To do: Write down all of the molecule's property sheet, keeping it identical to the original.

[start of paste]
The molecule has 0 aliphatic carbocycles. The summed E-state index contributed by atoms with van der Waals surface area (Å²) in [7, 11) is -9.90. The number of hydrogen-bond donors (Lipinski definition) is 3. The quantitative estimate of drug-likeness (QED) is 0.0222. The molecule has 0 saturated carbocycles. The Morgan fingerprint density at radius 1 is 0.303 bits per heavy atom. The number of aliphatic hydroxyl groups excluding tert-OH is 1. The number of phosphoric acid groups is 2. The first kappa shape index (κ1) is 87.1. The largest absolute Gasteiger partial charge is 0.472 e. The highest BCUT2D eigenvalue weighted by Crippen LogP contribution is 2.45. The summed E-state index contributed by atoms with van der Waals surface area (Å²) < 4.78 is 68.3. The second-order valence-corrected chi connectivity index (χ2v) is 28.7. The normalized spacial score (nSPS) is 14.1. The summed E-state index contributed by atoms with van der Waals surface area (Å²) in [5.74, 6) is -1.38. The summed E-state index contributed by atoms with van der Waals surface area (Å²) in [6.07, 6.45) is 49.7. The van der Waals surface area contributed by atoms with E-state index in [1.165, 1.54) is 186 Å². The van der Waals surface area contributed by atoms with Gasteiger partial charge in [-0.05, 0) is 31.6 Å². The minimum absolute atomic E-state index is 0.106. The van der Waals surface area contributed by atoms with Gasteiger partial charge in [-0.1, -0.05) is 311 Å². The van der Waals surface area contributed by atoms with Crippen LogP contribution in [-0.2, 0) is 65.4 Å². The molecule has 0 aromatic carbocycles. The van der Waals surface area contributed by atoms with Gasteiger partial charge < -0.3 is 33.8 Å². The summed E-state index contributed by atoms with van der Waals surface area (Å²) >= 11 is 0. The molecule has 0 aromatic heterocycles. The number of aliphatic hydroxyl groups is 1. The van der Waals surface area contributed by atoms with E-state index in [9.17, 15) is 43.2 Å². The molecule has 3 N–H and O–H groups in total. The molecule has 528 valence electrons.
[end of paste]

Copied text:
The molecule has 0 aliphatic carbocycles. The summed E-state index contributed by atoms with van der Waals surface area (Å²) in [7, 11) is -9.90. The number of hydrogen-bond donors (Lipinski definition) is 3. The quantitative estimate of drug-likeness (QED) is 0.0222. The molecule has 0 saturated carbocycles. The Morgan fingerprint density at radius 1 is 0.303 bits per heavy atom. The number of aliphatic hydroxyl groups excluding tert-OH is 1. The number of phosphoric acid groups is 2. The first kappa shape index (κ1) is 87.1. The largest absolute Gasteiger partial charge is 0.472 e. The highest BCUT2D eigenvalue weighted by Crippen LogP contribution is 2.45. The summed E-state index contributed by atoms with van der Waals surface area (Å²) < 4.78 is 68.3. The second-order valence-corrected chi connectivity index (χ2v) is 28.7. The normalized spacial score (nSPS) is 14.1. The summed E-state index contributed by atoms with van der Waals surface area (Å²) in [5.74, 6) is -1.38. The summed E-state index contributed by atoms with van der Waals surface area (Å²) in [6.07, 6.45) is 49.7. The van der Waals surface area contributed by atoms with E-state index in [1.165, 1.54) is 186 Å². The van der Waals surface area contributed by atoms with Gasteiger partial charge in [-0.05, 0) is 31.6 Å². The minimum absolute atomic E-state index is 0.106. The van der Waals surface area contributed by atoms with Gasteiger partial charge in [-0.1, -0.05) is 311 Å². The van der Waals surface area contributed by atoms with Crippen LogP contribution in [-0.2, 0) is 65.4 Å². The molecule has 0 aromatic carbocycles. The van der Waals surface area contributed by atoms with Gasteiger partial charge < -0.3 is 33.8 Å². The summed E-state index contributed by atoms with van der Waals surface area (Å²) >= 11 is 0. The molecule has 0 aromatic heterocycles. The number of aliphatic hydroxyl groups is 1. The van der Waals surface area contributed by atoms with E-state index in [9.17, 15) is 43.2 Å². The molecule has 3 N–H and O–H groups in total. The molecule has 528 valence electrons.